Got the following question with an invalid return address, so I’m broadcasting the reply ;)
I am running a DMVPN network and recently got a requirement for spoke-to-spoke communication. We currently shape traffic on a per spoke basis on the hub, and have a single shaper at the remote site. However, if a spoke is receiving a large amount of traffic from the hub and another spoke site, how will the sites sending traffic know that the remote port is congested?
Short answer – they won’t. You have a mission-impossible problem (very similar to ADSL QoS), but there might be some slight silver lining:
One of my readers sent me the following question a few days ago:
Do you have a webinar that covers Dual DMVPN HUB deployment using OSPF? If so which webinar covers it?
I told him that the DMVPN: From Basics to Scalable Networks webinar covers exactly that scenario (and numerous others), describing both Phase 1 DMVPN and Phase 2 DMVPN design and implementation guidelines. Interestingly, he replied that the information on this topic seems to be very scant:
SK left a long comment to my More OSPF-over-DMVPN Questions post describing a scenario I find quite often in enterprise networks:
- Primary connectivity is provided by an MPLS/VPN service provider;
- Backup connectivity should use DMVPN;
- OSPF is used as the routing protocol;
- MPLS/VPN provider advertises inter-site routes as external OSPF routes, making it hard to properly design the backup connectivity.
If you’re familiar with the way MPLS/VPN handles OSPF-in-VRF, you’re probably already asking the question “how could the inter-site OSPF routes ever appear as E1/E2 routes?”
Warning: totally shameless plug ahead. You might want to stop reading right now.
Every now and then one of the engineers listening to my webinars shares a nice success story with me. One of them wrote:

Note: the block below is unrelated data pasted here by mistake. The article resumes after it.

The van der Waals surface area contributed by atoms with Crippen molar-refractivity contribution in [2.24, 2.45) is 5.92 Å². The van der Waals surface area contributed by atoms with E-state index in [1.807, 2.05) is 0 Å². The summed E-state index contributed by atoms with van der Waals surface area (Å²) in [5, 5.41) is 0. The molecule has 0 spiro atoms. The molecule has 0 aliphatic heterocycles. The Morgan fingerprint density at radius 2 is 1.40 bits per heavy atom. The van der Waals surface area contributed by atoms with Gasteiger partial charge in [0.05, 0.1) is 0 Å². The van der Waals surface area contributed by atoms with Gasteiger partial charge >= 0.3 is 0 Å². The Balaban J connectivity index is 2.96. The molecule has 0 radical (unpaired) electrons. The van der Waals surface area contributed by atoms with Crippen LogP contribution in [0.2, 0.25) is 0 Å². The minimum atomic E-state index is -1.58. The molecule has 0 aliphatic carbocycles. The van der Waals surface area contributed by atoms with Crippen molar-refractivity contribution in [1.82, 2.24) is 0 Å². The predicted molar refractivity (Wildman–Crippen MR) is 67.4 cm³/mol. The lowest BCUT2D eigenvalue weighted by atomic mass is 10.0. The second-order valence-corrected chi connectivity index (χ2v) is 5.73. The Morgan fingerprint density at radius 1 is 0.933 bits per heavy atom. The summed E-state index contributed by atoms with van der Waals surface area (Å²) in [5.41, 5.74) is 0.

I'm doing a DMVPN deployment and Cisco design docs just don’t cover dual ISPs for the spokes hence I thought I give your webinars/configs a try.
... and a bit later (after going through the configs that you get with the DMVPN webinar):
After weeks of waiting, perfect summer weather finally arrived ... and it’s awfully hard to write blog posts that make marginal sense when being dead-tired from day-long mountain biking, so I’ll just recap the conversation I had with Brian a few days ago. He asked “How would I set up a (dual) hub running OSPF with phase 1 spokes and prevent all spoke routes from being seen at other spokes? Think service provider environment.”
New DMVPN features in IOS release 15.x is obviously a topic without a broad audience ... although Cisco did introduce some nifty new things that can help you scale a large DMVPN network or make a DMVPN network more manageable.
Got this question a few days ago:
I have a large DMVPN network (~ 1000 sites) using variety of DSL, cable modem, and wireless connections. In all of these cases the bandwidth is extremely dissimilar and even varies with time. How can I handle this in a scalable way? Also, do you know of any product or facility that I can use to better measure the bandwidth from hub to spoke and better set the QOS values?
The last question is the easy part: one of the products that does that is NIL Monitor service where the remote probes can measure the actual end-to-end bandwidth. NIL Monitor software can also log into routers and change configurations if needed ... but what should you change?